November 26, 2016

A Super Simple way to Prepare & Cook Fresh Pumpkin. {Bonus Recipe & Video}

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“…When I was 18. All I could afford was pumpkin soup and a glass of champagne, but it was worth it.” ~ Karen Gillan


You know all the pumpkin patches you see from Halloween to Thanksgiving? I used to buy three or four pumpkins, bring them home and make jack-o-lanterns out of them.

Then, I threw them away.

I’ve always felt bad about that—I mean, pumpkin is food. Actually, it’s more than food.

When we toss a pumpkin, we are wasting all the resources used to grow it—the irrigation water, any fertilizers that treated the soil and all the energy used to plant, harvest, transport and then store it. When a pumpkin is sent to the landfill, it rots, emitting methane, an alarmingly potent greenhouse gas.

I had always been so careful about using leftovers the second night for dinner, but would still cavalierly throw away five pounds of good food without even thinking about it.

Pumpkin is so versatile—it can be used in pies, breads, or one of my favorites, curried pumpkin soup.

“But it’s so hard to handle!” A young woman claimed, adding that she just didn’t have a pot big enough in which to cook or steam a pumpkin.

“And it’s so hard to cut up into pieces when it’s raw.”

She was right. It is hard to handle, and it is hard to cut up into pieces. But about 20 years ago, I figured out an easy way to cook and handle a pumpkin that made it easy to use in various recipes and freeze for later.

I slow-roast it in the oven, whole—exactly the way it is—cut into jack-o-lantern or not.

This pumpkin hack has allowed me to literally pick up broken pieces of pumpkin in the streets after Halloween and cook it for food—or alternatively, to buy a pumpkin whole in the grocery store after the holidays are over for half price, prepare it and freeze it for later use.

The days of struggling with a huge pumpkin that I could hardly get a knife into so that I could cut it to fit in a pot were over, as were the days of trying to scrape seeds and strings off of the flesh before I cooked it.

All of the struggle was gone. Nothing was left but a super easy way to enjoy fresh pumpkin. Here’s how I roast it and use it in my favorite Crock Pot Curried Pumpkin Soup.

How to Prepare a Slow-Roast Pumpkin.

1. Put whole pumpkin on a large cookie sheet in a 225 degree oven and cook overnight. (No need to make “air holes”—just put it in the oven whole).

2. The pumpkin is cooked when it has shrunken in on itself, and you can smell it. (Don’t poke it with a knife to see if it’s tender, all the juices will escape, and there may be more than the cookie sheet can hold).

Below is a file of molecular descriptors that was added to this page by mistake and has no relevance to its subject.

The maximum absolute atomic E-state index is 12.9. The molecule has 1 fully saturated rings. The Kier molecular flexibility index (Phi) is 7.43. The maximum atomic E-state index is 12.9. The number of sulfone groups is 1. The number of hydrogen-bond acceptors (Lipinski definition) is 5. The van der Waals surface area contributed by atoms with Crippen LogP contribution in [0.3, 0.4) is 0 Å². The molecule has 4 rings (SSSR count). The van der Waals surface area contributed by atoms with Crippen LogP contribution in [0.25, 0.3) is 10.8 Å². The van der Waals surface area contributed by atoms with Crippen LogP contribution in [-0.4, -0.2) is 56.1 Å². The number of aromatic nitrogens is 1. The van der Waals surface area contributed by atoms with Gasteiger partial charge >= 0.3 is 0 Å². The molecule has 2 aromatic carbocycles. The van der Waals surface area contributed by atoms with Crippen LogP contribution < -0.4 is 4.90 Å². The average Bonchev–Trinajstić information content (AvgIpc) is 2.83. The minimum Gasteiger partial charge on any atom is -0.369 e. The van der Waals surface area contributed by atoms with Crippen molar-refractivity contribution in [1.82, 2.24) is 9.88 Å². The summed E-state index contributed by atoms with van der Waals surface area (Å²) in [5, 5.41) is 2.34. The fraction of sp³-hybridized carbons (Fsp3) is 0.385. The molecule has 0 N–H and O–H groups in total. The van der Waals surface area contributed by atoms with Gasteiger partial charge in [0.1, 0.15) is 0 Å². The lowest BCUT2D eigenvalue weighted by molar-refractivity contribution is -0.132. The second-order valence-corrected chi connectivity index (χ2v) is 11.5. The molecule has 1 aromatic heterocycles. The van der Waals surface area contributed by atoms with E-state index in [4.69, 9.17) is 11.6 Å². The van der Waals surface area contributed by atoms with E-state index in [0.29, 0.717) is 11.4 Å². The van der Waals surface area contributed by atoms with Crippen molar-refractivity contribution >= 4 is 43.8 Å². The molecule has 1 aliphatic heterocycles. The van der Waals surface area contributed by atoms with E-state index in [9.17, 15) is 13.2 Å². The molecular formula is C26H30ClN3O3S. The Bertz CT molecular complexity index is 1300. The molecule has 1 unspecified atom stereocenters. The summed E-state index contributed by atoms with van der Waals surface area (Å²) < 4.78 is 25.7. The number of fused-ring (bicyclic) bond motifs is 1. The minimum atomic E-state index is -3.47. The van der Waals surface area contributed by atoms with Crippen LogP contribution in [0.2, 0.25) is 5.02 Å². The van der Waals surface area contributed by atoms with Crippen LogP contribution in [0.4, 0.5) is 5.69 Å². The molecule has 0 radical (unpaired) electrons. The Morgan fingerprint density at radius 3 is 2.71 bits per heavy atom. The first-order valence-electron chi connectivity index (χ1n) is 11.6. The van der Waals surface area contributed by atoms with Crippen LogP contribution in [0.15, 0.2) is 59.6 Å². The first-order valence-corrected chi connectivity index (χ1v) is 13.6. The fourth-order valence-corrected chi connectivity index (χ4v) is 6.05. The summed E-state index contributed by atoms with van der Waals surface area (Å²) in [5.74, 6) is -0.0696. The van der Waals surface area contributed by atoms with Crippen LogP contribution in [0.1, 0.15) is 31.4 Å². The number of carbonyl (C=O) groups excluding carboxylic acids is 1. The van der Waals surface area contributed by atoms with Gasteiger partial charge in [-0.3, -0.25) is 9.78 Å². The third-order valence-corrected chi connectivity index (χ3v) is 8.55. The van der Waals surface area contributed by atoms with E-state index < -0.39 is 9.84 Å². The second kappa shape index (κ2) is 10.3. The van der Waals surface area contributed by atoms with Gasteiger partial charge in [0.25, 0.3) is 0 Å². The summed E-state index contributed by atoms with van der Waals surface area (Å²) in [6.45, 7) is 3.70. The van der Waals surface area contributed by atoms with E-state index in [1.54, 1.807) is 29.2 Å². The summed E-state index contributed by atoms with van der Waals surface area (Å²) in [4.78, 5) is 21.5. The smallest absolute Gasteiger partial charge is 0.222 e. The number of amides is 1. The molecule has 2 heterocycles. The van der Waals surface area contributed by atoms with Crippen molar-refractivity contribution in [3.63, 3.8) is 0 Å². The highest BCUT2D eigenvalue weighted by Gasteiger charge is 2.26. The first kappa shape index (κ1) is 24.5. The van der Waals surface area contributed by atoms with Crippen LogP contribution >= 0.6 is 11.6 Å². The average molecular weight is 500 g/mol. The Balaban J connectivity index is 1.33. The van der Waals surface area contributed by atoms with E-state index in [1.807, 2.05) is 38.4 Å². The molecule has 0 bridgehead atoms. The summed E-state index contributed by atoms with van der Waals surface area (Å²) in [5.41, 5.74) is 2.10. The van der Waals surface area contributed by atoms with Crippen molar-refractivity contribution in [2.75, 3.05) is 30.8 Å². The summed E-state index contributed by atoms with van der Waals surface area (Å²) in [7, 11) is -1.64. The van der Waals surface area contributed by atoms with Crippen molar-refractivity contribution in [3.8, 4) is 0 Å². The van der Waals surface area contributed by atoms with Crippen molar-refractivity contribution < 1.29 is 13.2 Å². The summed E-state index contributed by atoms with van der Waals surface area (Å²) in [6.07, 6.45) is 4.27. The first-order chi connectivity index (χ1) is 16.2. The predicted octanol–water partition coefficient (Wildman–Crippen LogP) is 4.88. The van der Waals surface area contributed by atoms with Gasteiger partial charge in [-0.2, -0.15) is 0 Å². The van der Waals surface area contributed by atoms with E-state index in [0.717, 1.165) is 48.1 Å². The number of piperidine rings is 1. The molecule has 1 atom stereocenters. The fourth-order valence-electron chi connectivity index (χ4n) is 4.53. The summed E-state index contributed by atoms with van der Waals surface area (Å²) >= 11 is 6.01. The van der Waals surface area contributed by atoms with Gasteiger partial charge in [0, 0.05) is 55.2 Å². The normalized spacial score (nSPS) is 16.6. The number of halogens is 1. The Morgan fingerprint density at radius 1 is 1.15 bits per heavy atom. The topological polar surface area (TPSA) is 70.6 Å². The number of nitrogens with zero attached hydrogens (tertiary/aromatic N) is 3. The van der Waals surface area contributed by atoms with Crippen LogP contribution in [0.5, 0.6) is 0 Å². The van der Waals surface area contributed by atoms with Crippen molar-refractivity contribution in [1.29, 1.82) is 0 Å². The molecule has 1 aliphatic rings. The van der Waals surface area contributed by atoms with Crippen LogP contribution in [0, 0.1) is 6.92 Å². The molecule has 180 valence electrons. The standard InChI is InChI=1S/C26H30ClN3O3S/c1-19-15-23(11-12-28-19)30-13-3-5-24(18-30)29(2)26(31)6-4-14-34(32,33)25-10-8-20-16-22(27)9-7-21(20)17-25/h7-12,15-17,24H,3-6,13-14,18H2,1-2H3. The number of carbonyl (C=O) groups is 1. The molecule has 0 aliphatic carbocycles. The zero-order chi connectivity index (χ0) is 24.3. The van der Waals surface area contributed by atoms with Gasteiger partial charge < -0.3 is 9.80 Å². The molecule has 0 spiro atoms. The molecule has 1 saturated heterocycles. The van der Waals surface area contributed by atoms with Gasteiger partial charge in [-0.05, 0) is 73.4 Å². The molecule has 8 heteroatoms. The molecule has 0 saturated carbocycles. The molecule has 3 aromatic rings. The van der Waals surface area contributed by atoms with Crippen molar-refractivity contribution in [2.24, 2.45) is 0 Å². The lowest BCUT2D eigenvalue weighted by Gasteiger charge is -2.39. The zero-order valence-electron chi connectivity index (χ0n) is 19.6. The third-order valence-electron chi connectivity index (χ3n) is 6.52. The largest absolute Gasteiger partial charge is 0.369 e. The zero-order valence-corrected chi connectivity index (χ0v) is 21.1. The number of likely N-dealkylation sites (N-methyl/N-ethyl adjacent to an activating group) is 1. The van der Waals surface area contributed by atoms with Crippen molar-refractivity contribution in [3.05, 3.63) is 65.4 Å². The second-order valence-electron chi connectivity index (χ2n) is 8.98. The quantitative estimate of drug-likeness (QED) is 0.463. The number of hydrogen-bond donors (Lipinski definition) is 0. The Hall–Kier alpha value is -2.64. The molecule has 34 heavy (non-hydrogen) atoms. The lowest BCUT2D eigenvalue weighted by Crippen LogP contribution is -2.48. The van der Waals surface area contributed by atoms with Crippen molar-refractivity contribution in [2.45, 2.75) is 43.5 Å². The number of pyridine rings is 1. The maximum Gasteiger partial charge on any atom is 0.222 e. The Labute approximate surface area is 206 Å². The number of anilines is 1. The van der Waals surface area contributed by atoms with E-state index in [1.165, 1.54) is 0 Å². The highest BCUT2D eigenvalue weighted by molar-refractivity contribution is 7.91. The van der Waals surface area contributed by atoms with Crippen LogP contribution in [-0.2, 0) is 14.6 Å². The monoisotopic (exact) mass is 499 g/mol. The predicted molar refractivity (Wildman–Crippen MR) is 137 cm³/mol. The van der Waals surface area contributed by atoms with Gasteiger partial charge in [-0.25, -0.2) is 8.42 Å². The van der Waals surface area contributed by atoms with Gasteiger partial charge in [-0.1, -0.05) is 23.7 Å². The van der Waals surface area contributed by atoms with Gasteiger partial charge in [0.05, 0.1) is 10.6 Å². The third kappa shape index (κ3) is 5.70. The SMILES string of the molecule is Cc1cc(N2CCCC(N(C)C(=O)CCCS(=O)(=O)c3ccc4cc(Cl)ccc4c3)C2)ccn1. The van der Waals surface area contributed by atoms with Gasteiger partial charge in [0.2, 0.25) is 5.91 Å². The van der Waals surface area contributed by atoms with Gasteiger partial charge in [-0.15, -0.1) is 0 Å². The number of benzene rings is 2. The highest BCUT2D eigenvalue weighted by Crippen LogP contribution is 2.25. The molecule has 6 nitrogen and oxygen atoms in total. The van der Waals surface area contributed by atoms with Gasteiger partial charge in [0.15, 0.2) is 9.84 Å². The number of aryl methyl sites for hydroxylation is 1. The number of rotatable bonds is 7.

3. Turn the oven off and let the pumpkin cool on the cookie sheet right in the oven.

4. When it is cool enough to handle, remove the cookie sheet with the pumpkin on it and put it on the counter next to the sink. Pick up the roasted pumpkin and put it down into the sink.

5. With a large knife, cut a slice out of the whole pumpkin using the natural lines on the skin.

6. The first cut will release the pumpkin juice into the sink.

7. Remove the cut slice from the pumpkin and scrape the seeds and strings directly into the sink.

8. Hold the slice over the crock pot and scrape the flesh off directly into the crock pot. (Or scrape it into containers to refrigerate or freeze for later use.)

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How to make Crock Pot Curried Pumpkin Soup.

Fill crock pot about 3/4 full with fresh pumpkin meat and add:

  • 1 can coconut milk
  • About 1 cup of heavy cream (I use whipping cream)
  • 2-3 tablespoons of unsalted butter
  • Curry powder, salt and hot chili powder to taste.
  • Cover and cook on low for about 8 hours, stirring occasionally.
  • When the pumpkin reaches a soft and mushy state, it is done. Let it cool again and blend it to desired consistency (I like it creamy smooth so I use my Bullet).

To serve, sprinkle with small amount of toasted coconut and finely chopped fresh cilantro.

Finally, this Keto-style soup can easily be made vegan-friendly by using only coconut milk and eliminating the butter and cream. When I make it vegan-friendly, I also add a few raisins to the garnish when I serve it.




Author: Carmelene Siani

Images: Unsplash; screenshots from  author’s video 

Editor: Yoli Ramazzina


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